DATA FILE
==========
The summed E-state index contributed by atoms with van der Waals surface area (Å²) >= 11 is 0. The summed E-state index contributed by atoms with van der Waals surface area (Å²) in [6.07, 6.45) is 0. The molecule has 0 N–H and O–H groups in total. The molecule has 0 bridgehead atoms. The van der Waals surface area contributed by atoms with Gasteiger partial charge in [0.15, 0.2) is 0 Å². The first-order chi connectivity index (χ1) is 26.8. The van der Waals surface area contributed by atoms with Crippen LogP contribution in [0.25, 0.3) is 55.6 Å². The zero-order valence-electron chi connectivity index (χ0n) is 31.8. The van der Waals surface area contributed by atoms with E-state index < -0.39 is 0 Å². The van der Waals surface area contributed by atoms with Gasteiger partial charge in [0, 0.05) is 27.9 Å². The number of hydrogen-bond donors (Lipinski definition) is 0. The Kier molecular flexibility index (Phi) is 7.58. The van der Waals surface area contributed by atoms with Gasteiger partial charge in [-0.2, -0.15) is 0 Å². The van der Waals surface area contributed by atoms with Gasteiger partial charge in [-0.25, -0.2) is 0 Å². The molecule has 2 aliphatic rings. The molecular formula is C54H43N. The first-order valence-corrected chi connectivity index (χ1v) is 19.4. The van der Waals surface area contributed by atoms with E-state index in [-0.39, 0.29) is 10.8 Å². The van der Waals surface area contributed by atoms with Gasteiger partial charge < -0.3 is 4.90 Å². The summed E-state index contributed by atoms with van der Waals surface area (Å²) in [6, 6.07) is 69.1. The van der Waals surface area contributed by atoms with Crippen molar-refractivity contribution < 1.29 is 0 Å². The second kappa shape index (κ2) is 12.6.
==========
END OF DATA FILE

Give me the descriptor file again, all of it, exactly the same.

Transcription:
The summed E-state index contributed by atoms with van der Waals surface area (Å²) >= 11 is 0. The summed E-state index contributed by atoms with van der Waals surface area (Å²) in [6.07, 6.45) is 0. The molecule has 0 N–H and O–H groups in total. The molecule has 0 bridgehead atoms. The van der Waals surface area contributed by atoms with Gasteiger partial charge in [0.15, 0.2) is 0 Å². The first-order chi connectivity index (χ1) is 26.8. The van der Waals surface area contributed by atoms with Crippen LogP contribution in [0.25, 0.3) is 55.6 Å². The zero-order valence-electron chi connectivity index (χ0n) is 31.8. The van der Waals surface area contributed by atoms with E-state index < -0.39 is 0 Å². The van der Waals surface area contributed by atoms with Gasteiger partial charge in [0, 0.05) is 27.9 Å². The number of hydrogen-bond donors (Lipinski definition) is 0. The Kier molecular flexibility index (Phi) is 7.58. The van der Waals surface area contributed by atoms with Gasteiger partial charge in [-0.2, -0.15) is 0 Å². The van der Waals surface area contributed by atoms with Gasteiger partial charge in [-0.25, -0.2) is 0 Å². The molecule has 2 aliphatic rings. The molecular formula is C54H43N. The first-order valence-corrected chi connectivity index (χ1v) is 19.4. The van der Waals surface area contributed by atoms with E-state index in [-0.39, 0.29) is 10.8 Å². The van der Waals surface area contributed by atoms with Gasteiger partial charge < -0.3 is 4.90 Å². The summed E-state index contributed by atoms with van der Waals surface area (Å²) in [6, 6.07) is 69.1. The van der Waals surface area contributed by atoms with Crippen molar-refractivity contribution < 1.29 is 0 Å². The second kappa shape index (κ2) is 12.6.